Freight Ship with text - 2023 Q2 CAF Outlook

CAF Worldwide Q2 2023 Logistics, Supply Chain & Global Trade Review & Outlook

June 28, 2023  •  6 minute read

By CAF Worldwide Executive Team Content Staff

2023 ushered in plummeting freight rates and the expectation of a return to pre-pandemic shipping levels. With major supply-chain disruptions a distant memory, these conditions could yet change rather abruptly in an industry often shaped and defined by global political and economic events.

Russia’s ongoing war in Ukraine, continued tensions between the United States and China regarding Taiwan, high worldwide inflation, rising energy costs, and other factors remain uncertainties with seismic ramifications.

This softened market creates additional challenges, such as lower volumes and cooling demand. In response, many freight forwarders and customs brokers will pivot strategies to include additional service offerings, automations, and greater use of advanced technologies

However, things could change for importers just as easily as the industry has shifted. On June 14, the International Longshore Warehouse and Union (ILWU) and Pacific Maritime Association (PMA) reached a tentative deal on a new six-year contract for the union's 22,000 dockworkers. 

This is good news for shippers, as many feared stalled labor talks would lead to a disruptive labor strike. 

To assist with these changes, shippers and importers must prepare themselves to get ahead of the curve as the market rapidly changes. Working with a knowledgeable freight forwarder and customs broker, such as CAF Worldwide, can aid in making quick and informed decisions based on market conditions. 

This quarterly review and outlook provides industry insight and analysis from CAF Worldwide President Joseph Barry.


Everything Is ‘Status Quo’

It’s unusual that everything is “status quo,” according to Barry, adding that the current state of global shipping, logistics, and trade hasn’t changed since January—something he hasn’t experienced since the 2008 recession.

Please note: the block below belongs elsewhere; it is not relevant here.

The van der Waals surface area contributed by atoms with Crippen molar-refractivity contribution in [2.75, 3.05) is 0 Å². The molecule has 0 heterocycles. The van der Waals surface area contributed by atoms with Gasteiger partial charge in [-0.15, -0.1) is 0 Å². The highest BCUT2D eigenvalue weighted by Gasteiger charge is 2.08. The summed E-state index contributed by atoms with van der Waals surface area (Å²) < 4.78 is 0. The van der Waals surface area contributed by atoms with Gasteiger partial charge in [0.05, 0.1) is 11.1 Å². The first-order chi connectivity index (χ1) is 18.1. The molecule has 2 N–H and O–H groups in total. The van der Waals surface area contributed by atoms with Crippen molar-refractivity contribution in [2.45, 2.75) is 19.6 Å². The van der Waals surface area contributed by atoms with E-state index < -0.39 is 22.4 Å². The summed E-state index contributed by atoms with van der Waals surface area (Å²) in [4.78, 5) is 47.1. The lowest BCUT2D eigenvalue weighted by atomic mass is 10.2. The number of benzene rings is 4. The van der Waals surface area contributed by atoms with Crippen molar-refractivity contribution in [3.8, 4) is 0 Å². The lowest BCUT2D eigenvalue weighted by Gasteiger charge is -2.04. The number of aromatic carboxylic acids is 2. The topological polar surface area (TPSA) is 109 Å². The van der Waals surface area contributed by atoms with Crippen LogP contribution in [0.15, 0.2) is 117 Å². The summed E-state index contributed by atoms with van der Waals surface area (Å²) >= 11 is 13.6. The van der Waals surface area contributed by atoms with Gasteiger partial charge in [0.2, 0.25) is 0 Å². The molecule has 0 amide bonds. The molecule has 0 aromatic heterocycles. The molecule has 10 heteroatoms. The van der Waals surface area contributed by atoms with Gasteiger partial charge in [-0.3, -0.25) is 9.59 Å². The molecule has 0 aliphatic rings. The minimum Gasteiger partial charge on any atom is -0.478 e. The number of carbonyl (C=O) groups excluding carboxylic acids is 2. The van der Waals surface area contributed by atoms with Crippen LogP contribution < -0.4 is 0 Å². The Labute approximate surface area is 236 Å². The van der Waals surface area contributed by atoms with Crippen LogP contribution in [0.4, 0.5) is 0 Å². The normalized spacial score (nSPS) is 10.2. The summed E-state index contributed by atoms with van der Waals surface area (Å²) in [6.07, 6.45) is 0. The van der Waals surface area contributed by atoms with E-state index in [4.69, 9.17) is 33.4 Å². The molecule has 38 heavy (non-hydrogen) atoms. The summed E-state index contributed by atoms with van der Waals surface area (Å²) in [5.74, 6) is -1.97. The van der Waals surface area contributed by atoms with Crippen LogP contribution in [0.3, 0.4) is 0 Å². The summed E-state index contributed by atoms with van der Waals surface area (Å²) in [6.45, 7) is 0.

“The big thing we’re looking at right now is how little is going on,” he explains. “There aren’t any issues with trucking, ports, or warehouse space. And we’re not dealing with a global pandemic. We are in a place that we haven’t been in for several years.”

Shippers are moving goods at more subdued, slower levels. The market currently is soft, but he cautions that could change as the year progresses. 

“It’s kind of difficult to speculate,” continues Barry. “There are so many issues at play, such as inflation, increased interest rates, and decreased spending. That has really curtailed the consumer, and in turn made a pretty significant impact on the shipper community. At some point, inventories will deplete, consumers will demand more/different, and this will kick the industry back into higher demand.”

Industry Update

  • Spending underwent a pullback during the first quarter.
  • It’s currently a “wait-and-see” on what’s next for the industry.
  • Goods are moving slower, and consumers aren’t spending money—both of which are impacting reduced demand and spot-rate reductions. 
  • Space and capacity are non-issues; it’s yet to be determined if tonnage will be pulled from the market. 

“There aren’t any issues with trucking, ports, or warehouse space. And we’re not dealing with a global pandemic. We are in a place that we haven’t been in for several years.”  —CAF Worldwide President Joseph Barry

End-of-Quarter Predictions & Projections

The CAF Worldwide president doesn’t foresee current trends changing much within the next quarter, and remains optimistic for 2024. 

“I think [the industry as a whole] will be a very slow trajectory of changes,” he shares. “It will be slightly better, but nothing meaningful. Q1 [wasn’t great, so it’s pretty easy to be better—there’s no question about it. Hopefully during Q4 there will be some significant improvements.”

Looking to the Next Two Quarters

  • Lower consumer confidence, high interest rates, and inflation have left many importers and shippers apprehensive about spending.